515 F2d 153 Brice v. Pickett

515 F.2d 153

Waldorf Brainard BRICE, Appellant,
v.
Glenn PICKETT et al., Appellees.

No. 74-1046.

United States Court of Appeals,
Ninth Circuit.

May 1, 1975.

Timothy H. McCarthy (argued), Calif. Rural Legal Assistance, El Centro, Cal., for appellant.

Michael E. Quinton, Asst. U. S. Atty. (argued), San Diego, Cal., for appellees.

OPINION

Before BARNES, CHOY and GOODWIN, Circuit Judges.

BARNES, Circuit Judge:

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1

This is an appeal from an order of the district court denying appellant's petition for a Writ of Habeas Corpus. Brice is being detained by the immigration authorities pursuant to an order of deportation following a hearing in which he was found deportable under 8 U.S.C. § 1251(a)(11), which provides, in part, that an alien may be deported who "at any time has been convicted of a violation of . . . any law or regulation relating to the illicit possession of . . . marijuana."

2

At his deportation hearing, Brice admitted both that he is an alien and that he had been convicted in Japan on September 1, 1969, upon a plea of guilty, to the unlawful possession of marijuana. The district court found the evidence supporting the finding of deportability to be clear, convincing and unequivocal. Woodby v. INS, 385 U.S. 276, 87 S.Ct. 483, 17 L.Ed.2d 362 (1966). We affirm.

3

Brice argues that Congress did not intend 8 U.S.C. § 1251(a)(11) to apply to foreign convictions. The wording of that statute however strongly indicates that Congress did intend to include foreign convictions. A plain reading of "any law or regulation" would include foreign laws or regulations. Administrative decisions and a per curiam opinion from the Second Circuit have interpreted the statute as if Congress did so intend foreign convictions to be included. Gardos v. I&NS, 324 F.2d 179 (2d Cir. 1963); Matter of Romadia-Herros, 11 I&N Dec. 772 (1966); Matter of Gardos, 10 I&N Dec. 261 (1963); and see Gordon and Rosenfeld, Immigration Law and Procedure, § 4.12d, p. 169 (1973 Supp.). We reach the same conclusion, and hold that 8 U.S.C. § 1251(a)(11) is applicable to foreign convictions relating to narcotics or marijuana violations.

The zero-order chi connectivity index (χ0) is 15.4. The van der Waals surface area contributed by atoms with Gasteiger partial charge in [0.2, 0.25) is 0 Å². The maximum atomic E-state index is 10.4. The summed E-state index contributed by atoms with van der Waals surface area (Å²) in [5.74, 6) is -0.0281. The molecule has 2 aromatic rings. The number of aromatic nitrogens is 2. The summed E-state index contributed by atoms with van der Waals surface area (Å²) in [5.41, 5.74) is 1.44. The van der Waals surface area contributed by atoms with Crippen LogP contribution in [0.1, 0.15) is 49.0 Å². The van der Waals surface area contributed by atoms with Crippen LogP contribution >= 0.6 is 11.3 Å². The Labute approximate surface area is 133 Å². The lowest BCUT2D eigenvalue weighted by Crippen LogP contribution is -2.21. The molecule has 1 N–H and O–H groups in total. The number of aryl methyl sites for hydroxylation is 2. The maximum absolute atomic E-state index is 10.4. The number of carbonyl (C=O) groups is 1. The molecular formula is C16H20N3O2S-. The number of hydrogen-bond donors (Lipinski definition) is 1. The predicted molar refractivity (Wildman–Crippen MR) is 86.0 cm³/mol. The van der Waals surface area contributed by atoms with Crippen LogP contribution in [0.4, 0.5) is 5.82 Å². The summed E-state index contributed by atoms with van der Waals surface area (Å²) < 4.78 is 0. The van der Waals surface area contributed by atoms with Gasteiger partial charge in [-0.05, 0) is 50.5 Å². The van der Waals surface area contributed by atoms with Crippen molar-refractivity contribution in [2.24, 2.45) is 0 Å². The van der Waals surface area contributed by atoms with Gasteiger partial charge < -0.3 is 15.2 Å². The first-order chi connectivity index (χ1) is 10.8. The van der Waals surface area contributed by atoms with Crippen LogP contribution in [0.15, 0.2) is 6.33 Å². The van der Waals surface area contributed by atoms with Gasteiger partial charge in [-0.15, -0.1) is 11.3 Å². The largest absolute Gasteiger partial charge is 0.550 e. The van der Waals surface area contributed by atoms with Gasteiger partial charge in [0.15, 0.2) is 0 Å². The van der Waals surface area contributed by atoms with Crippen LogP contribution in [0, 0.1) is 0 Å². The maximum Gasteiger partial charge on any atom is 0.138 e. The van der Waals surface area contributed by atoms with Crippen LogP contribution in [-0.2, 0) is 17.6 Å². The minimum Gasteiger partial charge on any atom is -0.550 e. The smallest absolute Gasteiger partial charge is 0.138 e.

4

Brice's argument that deportation based on a foreign conviction for possession of marijuana is unconstitutional is meritless. Congress has plenary power over the admission and expulsion of aliens. An alien resident in the United States may be deported for any reason which makes his residence here not in the best interest of the government, as determined by Congress. Galvan v. Press, 347 U.S. 522, 74 S.Ct. 737, 98 L.Ed. 911 (1953). That Brice falls within a class of aliens that Congress has declared is subject to deportation, is of his own doing.

5

We hold it was not error for the court below to deny Brice's request for an evidentiary hearing to relitigate the question of whether he was guilty of the narcotics offense to which he plead guilty in the Japanese court. Because we conclude that the deportation hearing was fair, the district court's review of the deportation hearing was properly confined to an examination of the administrative record. Kessler v. Strecker, 307 U.S. 22, 59 S.Ct. 694, 83 L.Ed. 1082 (1939). Even if Brice could prove that the foreign conviction was obtained in proceedings which if conducted in this country would be violative of United States constitutional guarantees, we find no requirement that a foreign court's proceedings or conviction must conform to United States constitutional standards. Matter of M, 9 I&N Dec. 132 (1960).

6

Affirmed.